News Politics Australian Politics Federal Election 2022 Anthony Albanese sworn in as Prime Minister

Anthony Albanese sworn in as Prime Minister

10 News First – Disclaimer

Twitter Facebook Reddit Pinterest Email

Labor leader Anthony Albanese has been sworn in as Australia’s 31st Prime Minister.

Mr Albanese was sworn in by Governor General David Hurley along with four other senior Labor figures – Penny Wong, Richard Marles, Katy Gallaher and Jim Chalmers – at a ceremony at Government House in Canberra early on Monday morning.

Mr Marles becomes Employment Minister and Deputy PM. He will be acting prime minister later on Monday after Mr Albanese leaves for Japan for the Quad meeting with US President Joe Biden, host leader Fumio Kishida and Indian Prime Minister Narendra Modi.

Senator Penny Wong is Minister for Foreign Affairs, and will fly to Tokyo with Mr Albanese.

Mr Albanese issued a statement on Sunday night, saying he would use the meeting to talk about his government’s ambitions to tackle climate change and pursue a stronger foreign policy focus on the region.

“This will be my first international trip as prime minister and I am honoured to represent Australia at this important forum,” it read.

“Under my government, Australia will continue to work through the Quad to deliver positive and practical initiatives in our region, including on health, security, and climate change.”

Labor’s interim minister after Monday’s ceremony – Jim Chalmers, Penny Wong, Anthony Albanese, Richard Marles and Katy Gallagher. Photo: Getty

Dr Chalmers is the new Treasurer and Senator Gallagher is Attorney-General, Minister for Women and Minister for Finance.

The four new ministers will cover all portfolios until the Labor caucus can meet the week after next to put in place a full ministry.

Labor has 75 seats in the new federal parliament so far, needing just one more to form majority government. Twelve seats remain in doubt, as counting continues this week.

Earlier, Senator Gallagher was quietly confident of reaching the majority.

“We’re hopeful for a majority government but there’s more votes to be counted. That’s the reality. We’ve got a few more days to go,” she told ABC News Breakfast on Monday.

“There’s certainly a strong and credible path to a majority for us.”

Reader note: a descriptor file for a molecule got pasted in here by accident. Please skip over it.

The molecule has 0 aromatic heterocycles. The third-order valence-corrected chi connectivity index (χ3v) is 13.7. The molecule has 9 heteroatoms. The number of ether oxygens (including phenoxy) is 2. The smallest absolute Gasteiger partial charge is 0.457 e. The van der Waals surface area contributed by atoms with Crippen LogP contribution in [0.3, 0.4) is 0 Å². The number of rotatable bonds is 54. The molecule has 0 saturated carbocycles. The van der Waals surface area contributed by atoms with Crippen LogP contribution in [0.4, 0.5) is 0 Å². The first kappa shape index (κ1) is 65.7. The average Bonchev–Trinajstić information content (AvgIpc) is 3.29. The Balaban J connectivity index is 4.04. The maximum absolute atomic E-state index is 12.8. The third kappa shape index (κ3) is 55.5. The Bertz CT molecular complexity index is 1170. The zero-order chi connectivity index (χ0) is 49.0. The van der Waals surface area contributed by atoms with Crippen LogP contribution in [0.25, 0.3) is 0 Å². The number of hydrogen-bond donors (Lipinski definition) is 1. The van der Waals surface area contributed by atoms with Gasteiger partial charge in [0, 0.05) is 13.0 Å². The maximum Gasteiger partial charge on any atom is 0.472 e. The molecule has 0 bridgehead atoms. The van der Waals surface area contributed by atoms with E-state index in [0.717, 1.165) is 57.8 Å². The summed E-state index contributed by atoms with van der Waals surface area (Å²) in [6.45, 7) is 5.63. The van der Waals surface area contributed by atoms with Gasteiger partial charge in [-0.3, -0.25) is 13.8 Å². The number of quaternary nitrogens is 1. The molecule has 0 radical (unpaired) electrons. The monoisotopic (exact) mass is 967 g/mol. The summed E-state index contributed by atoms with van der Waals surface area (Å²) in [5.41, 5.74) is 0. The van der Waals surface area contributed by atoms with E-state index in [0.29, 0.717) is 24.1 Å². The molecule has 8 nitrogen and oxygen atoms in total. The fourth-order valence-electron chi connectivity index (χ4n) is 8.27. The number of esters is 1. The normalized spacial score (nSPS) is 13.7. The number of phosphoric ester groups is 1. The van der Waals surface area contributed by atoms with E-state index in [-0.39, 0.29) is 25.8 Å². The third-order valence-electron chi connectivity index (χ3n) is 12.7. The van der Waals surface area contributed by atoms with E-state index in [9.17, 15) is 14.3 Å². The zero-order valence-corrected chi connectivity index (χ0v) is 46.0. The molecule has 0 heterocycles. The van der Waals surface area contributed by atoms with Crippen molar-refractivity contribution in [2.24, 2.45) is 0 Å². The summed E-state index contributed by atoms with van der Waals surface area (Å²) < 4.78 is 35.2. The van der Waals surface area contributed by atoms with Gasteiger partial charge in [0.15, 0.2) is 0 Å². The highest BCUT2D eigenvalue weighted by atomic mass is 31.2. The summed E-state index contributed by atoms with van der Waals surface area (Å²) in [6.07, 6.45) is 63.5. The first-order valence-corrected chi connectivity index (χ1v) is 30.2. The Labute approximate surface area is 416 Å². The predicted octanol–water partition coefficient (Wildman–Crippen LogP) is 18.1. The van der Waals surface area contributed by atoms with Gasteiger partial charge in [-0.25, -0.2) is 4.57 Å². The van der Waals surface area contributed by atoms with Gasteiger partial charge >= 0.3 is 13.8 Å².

A swathe of incoming independents are expected to make a crossbench of at least 15 members.

Regardless of the make up of parliament, Mr Albanese would work with the crossbench to bring the country together, Senator Gallagher said.

“We’re going to have a bigger crossbench without a doubt and Anthony is exactly the type of prime minister who has the skills and strength to deal with that,” she told ABC Radio National.

“The people of Australia voted for change on the weekend, not just in terms of government, they voted in terms of change about how they want to see the parliament work and Anthony’s just the right guy for the job to deal with that.”

Less than 48 hours after the federal election, work had already started to audit the existing budget and find instances of waste, Dr Chalmers said.

He expects to deliver Labor’s first budget in nine years at the end of October.

“This is probably the trickiest set of economic conditions that a new government and new treasurer has inherited,” he told Sky News.

A third of voters supported a minor party with their first preference, and senior Labor figure Tanya Plibersek said the incoming government would learn from the recent campaign to address voter dissatisfaction.

Ms Plibersek, who is expected to take on the education portfolio, told the Seven Network that once the dust had settled after the election Labor needed to have a close look at why people were turning away from the major parties.

The Coalition has 57 seats in the new parliament. Former PM Scott Morrison will stand down from the Liberal Party leadership once a party room meeting can be scheduled.

He is widely expected to be replaced by outgoing defence minister Peter Dutton, who may face resistance from moderates in the party.

Mr Albanese will return to Australia on Wednesday.

One of the first major events in the next two weeks will be a meeting with state premiers and territory chief ministers when he will set out the new federal government’s stance on more ambitious climate action.

Ten independents are on track for victory and will join sitting Mayo MP Rebekha Sharkie from the Centre Alliance and veteran Kennedy MP Bob Katter on the crossbench.

The AEC has listed seven seats where the two-candidate preferred vote is so far unavailable: Cowper, Griffith, Macnamara, Maranoa, Melbourne, Richmond and Sydney.

Three are formally listed as “close”: Sturt, Gilmore and Menzies.

Incumbent MPs are trailing in 20 seats: Swan, Pearce, Tangney, Hasluck, Curtin (WA); Chisholm, Higgins, Kooyong, Goldstein, Deakin (Victoria); Gilmore, Wentworth, Reid, North Sydney, Robertson, Mackellar, Fowler, Bennelong (NSW); Boothby and Grey (SA).

The final result has been projected as 77 for Labor, 59 for the Coalition and 15 on the crossbench.

-with AAP